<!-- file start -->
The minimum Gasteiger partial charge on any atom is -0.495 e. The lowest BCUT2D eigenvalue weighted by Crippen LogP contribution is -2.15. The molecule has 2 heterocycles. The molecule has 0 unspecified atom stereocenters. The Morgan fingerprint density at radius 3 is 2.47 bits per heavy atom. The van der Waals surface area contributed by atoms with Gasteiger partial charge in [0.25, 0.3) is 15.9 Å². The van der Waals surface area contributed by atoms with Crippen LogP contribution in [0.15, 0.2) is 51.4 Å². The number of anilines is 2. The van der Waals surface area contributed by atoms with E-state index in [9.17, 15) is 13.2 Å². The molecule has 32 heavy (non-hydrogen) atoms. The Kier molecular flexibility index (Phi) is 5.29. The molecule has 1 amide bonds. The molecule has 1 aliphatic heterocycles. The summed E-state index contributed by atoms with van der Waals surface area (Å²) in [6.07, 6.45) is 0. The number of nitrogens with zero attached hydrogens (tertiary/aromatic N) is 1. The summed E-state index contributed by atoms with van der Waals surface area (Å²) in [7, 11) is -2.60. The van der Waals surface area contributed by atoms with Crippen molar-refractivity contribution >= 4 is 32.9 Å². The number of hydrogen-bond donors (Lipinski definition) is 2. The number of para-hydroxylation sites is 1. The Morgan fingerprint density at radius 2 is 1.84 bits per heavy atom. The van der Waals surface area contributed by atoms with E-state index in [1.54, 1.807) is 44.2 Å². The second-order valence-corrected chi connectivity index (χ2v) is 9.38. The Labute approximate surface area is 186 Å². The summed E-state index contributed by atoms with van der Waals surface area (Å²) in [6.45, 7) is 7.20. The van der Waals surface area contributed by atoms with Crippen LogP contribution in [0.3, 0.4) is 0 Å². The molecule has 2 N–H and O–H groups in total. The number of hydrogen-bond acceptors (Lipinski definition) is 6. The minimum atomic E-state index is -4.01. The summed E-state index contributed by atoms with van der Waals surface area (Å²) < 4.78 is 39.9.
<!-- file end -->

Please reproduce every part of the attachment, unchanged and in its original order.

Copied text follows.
The minimum Gasteiger partial charge on any atom is -0.495 e. The lowest BCUT2D eigenvalue weighted by Crippen LogP contribution is -2.15. The molecule has 2 heterocycles. The molecule has 0 unspecified atom stereocenters. The Morgan fingerprint density at radius 3 is 2.47 bits per heavy atom. The van der Waals surface area contributed by atoms with Gasteiger partial charge in [0.25, 0.3) is 15.9 Å². The van der Waals surface area contributed by atoms with Crippen LogP contribution in [0.15, 0.2) is 51.4 Å². The number of anilines is 2. The van der Waals surface area contributed by atoms with E-state index in [9.17, 15) is 13.2 Å². The molecule has 32 heavy (non-hydrogen) atoms. The Kier molecular flexibility index (Phi) is 5.29. The molecule has 1 amide bonds. The molecule has 1 aliphatic heterocycles. The summed E-state index contributed by atoms with van der Waals surface area (Å²) in [6.07, 6.45) is 0. The number of nitrogens with zero attached hydrogens (tertiary/aromatic N) is 1. The summed E-state index contributed by atoms with van der Waals surface area (Å²) in [7, 11) is -2.60. The van der Waals surface area contributed by atoms with Crippen molar-refractivity contribution >= 4 is 32.9 Å². The number of hydrogen-bond donors (Lipinski definition) is 2. The number of para-hydroxylation sites is 1. The Morgan fingerprint density at radius 2 is 1.84 bits per heavy atom. The van der Waals surface area contributed by atoms with E-state index in [1.54, 1.807) is 44.2 Å². The second-order valence-corrected chi connectivity index (χ2v) is 9.38. The Labute approximate surface area is 186 Å². The summed E-state index contributed by atoms with van der Waals surface area (Å²) in [6.45, 7) is 7.20. The van der Waals surface area contributed by atoms with Crippen LogP contribution in [0.3, 0.4) is 0 Å². The molecule has 2 N–H and O–H groups in total. The number of hydrogen-bond acceptors (Lipinski definition) is 6. The minimum atomic E-state index is -4.01. The summed E-state index contributed by atoms with van der Waals surface area (Å²) < 4.78 is 39.9.